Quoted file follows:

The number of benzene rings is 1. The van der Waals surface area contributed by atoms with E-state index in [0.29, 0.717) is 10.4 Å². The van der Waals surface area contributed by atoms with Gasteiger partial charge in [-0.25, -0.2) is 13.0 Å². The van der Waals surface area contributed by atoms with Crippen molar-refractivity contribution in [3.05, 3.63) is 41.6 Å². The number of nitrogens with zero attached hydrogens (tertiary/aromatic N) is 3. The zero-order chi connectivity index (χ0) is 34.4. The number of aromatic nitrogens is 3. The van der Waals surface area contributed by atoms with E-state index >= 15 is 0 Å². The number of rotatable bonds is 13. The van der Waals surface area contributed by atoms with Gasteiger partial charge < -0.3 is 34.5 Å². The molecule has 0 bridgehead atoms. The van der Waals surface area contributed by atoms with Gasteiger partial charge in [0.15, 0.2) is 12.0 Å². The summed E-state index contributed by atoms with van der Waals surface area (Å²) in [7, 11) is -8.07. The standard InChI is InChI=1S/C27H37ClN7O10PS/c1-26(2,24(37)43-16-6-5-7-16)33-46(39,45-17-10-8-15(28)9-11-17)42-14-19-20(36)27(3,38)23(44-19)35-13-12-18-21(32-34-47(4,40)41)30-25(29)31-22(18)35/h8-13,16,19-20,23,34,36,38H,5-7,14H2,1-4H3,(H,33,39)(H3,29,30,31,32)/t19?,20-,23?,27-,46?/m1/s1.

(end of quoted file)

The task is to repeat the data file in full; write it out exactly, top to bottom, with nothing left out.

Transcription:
The number of benzene rings is 1. The van der Waals surface area contributed by atoms with E-state index in [0.29, 0.717) is 10.4 Å². The van der Waals surface area contributed by atoms with Gasteiger partial charge in [-0.25, -0.2) is 13.0 Å². The van der Waals surface area contributed by atoms with Crippen molar-refractivity contribution in [3.05, 3.63) is 41.6 Å². The number of nitrogens with zero attached hydrogens (tertiary/aromatic N) is 3. The zero-order chi connectivity index (χ0) is 34.4. The number of aromatic nitrogens is 3. The van der Waals surface area contributed by atoms with E-state index >= 15 is 0 Å². The number of rotatable bonds is 13. The van der Waals surface area contributed by atoms with Gasteiger partial charge < -0.3 is 34.5 Å². The molecule has 0 bridgehead atoms. The van der Waals surface area contributed by atoms with Gasteiger partial charge in [0.15, 0.2) is 12.0 Å². The summed E-state index contributed by atoms with van der Waals surface area (Å²) in [7, 11) is -8.07. The standard InChI is InChI=1S/C27H37ClN7O10PS/c1-26(2,24(37)43-16-6-5-7-16)33-46(39,45-17-10-8-15(28)9-11-17)42-14-19-20(36)27(3,38)23(44-19)35-13-12-18-21(32-34-47(4,40)41)30-25(29)31-22(18)35/h8-13,16,19-20,23,34,36,38H,5-7,14H2,1-4H3,(H,33,39)(H3,29,30,31,32)/t19?,20-,23?,27-,46?/m1/s1.